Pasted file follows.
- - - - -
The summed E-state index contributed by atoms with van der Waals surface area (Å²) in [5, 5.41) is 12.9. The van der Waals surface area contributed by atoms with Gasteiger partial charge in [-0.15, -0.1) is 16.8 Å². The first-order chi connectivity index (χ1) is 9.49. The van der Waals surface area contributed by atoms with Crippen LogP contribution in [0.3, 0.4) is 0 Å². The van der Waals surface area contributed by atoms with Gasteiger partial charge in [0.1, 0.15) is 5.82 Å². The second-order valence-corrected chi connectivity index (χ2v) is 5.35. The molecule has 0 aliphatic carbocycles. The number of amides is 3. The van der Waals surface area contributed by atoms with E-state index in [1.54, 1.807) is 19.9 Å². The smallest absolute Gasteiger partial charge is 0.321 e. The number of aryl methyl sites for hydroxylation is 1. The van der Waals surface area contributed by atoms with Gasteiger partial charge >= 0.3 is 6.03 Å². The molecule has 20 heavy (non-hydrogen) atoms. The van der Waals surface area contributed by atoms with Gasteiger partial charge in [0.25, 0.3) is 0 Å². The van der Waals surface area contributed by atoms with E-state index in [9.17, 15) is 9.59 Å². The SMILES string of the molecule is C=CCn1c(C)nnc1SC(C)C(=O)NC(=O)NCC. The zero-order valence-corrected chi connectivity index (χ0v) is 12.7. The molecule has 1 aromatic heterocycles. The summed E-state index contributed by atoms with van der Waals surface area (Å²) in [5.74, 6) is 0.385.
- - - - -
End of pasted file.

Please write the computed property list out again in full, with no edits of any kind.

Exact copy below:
The summed E-state index contributed by atoms with van der Waals surface area (Å²) in [5, 5.41) is 12.9. The van der Waals surface area contributed by atoms with Gasteiger partial charge in [-0.15, -0.1) is 16.8 Å². The first-order chi connectivity index (χ1) is 9.49. The van der Waals surface area contributed by atoms with Crippen LogP contribution in [0.3, 0.4) is 0 Å². The van der Waals surface area contributed by atoms with Gasteiger partial charge in [0.1, 0.15) is 5.82 Å². The second-order valence-corrected chi connectivity index (χ2v) is 5.35. The molecule has 0 aliphatic carbocycles. The number of amides is 3. The van der Waals surface area contributed by atoms with E-state index in [1.54, 1.807) is 19.9 Å². The smallest absolute Gasteiger partial charge is 0.321 e. The number of aryl methyl sites for hydroxylation is 1. The van der Waals surface area contributed by atoms with Gasteiger partial charge >= 0.3 is 6.03 Å². The molecule has 20 heavy (non-hydrogen) atoms. The van der Waals surface area contributed by atoms with Gasteiger partial charge in [0.25, 0.3) is 0 Å². The van der Waals surface area contributed by atoms with E-state index in [9.17, 15) is 9.59 Å². The SMILES string of the molecule is C=CCn1c(C)nnc1SC(C)C(=O)NC(=O)NCC. The zero-order valence-corrected chi connectivity index (χ0v) is 12.7. The molecule has 1 aromatic heterocycles. The summed E-state index contributed by atoms with van der Waals surface area (Å²) in [5.74, 6) is 0.385.